• The VEX Forum is FILLED with RobotC code available for download, or snippets that show how to do specific things, or lengthy posts of people explaining how to stuff works. Got a problem with your code? Put that section of code into your Forum post, and people are willing to help you debug it.
    • There’s even a separate forum on the RobotC website — all RobotC, all day, every day.
    • When have I tried to ping the VEX Forum in the past for help with easyC, I had very few respondents who could help, and lots of other people’s responses were “you should use RobotC”. Gee, thanks.
    • There are entire libraries of sophisticated tasks that you can download that are (mostly) ready-to-use. In easyC, you have to reinvent the wheel (if possible) to do anything more than drag-and-drop.
        
  10. Gyro sensor. It is my experience that this sensor just does not work in easyC. Yes, technically you can plug it in and get some information out of it, but in our attempts the data coming to/being processed by the Cortex was so laughably slow as to render using any sensor data to control the robot a non-starter. Since the accelerometer sensor looks like exactly the same component as the gyro, I’m guessing it has the same performance issues in easyC.
      
  11. Robot Virtual Worlds. RVW is an online environment where you can program a pre-built “robot” to engage in various games and environments in the simulator, including the current year’s VEX competition game.
    • Free 10-day trial, then $49 for a 1-year license for 1 computer; $79 for perpetual license for 1 computer.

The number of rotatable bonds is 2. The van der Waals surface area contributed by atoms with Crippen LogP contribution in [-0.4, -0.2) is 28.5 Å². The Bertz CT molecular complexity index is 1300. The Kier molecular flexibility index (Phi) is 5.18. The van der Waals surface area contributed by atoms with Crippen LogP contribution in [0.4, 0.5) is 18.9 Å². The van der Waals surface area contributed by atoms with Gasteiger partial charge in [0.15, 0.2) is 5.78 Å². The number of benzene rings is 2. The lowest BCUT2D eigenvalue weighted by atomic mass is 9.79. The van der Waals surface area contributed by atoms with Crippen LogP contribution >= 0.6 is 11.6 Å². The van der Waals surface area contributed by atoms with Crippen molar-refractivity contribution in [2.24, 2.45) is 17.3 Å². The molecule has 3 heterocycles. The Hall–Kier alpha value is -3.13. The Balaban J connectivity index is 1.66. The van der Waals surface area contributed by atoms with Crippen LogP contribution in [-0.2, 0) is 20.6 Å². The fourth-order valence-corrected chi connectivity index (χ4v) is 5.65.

• It allows your team to have some people work on programming and testing while other people are still building the robot. When the builders are done, your programmers will have a head-start on a competition-ready program.
    • You can also participate in the virtual world programming skills Online Challenge. Use easyC? Sorry, you can’t enter this challenge.

Resources for Learning

To start this journey, I followed the advice of someone on the VEX Forum (see above about programming languages and the Forum…) and watched all of the Carnegie Mellon intro-to-RobotC videos: the VEX EDR Video Trainer (free to watch online).

RobotC Video Trainer

Loved it. The explanations were crystal clear, there’s a mini-quiz at the end of each segment, and lots of PDF resources to download. After completing all of the modules I was able to program a little squarebot chassis with no problem.

Next, I’ll be running through the RobotC help page, which is text-based instruction/documentation. I will continue to post stuff on this blog as I learn it, to share the wealth!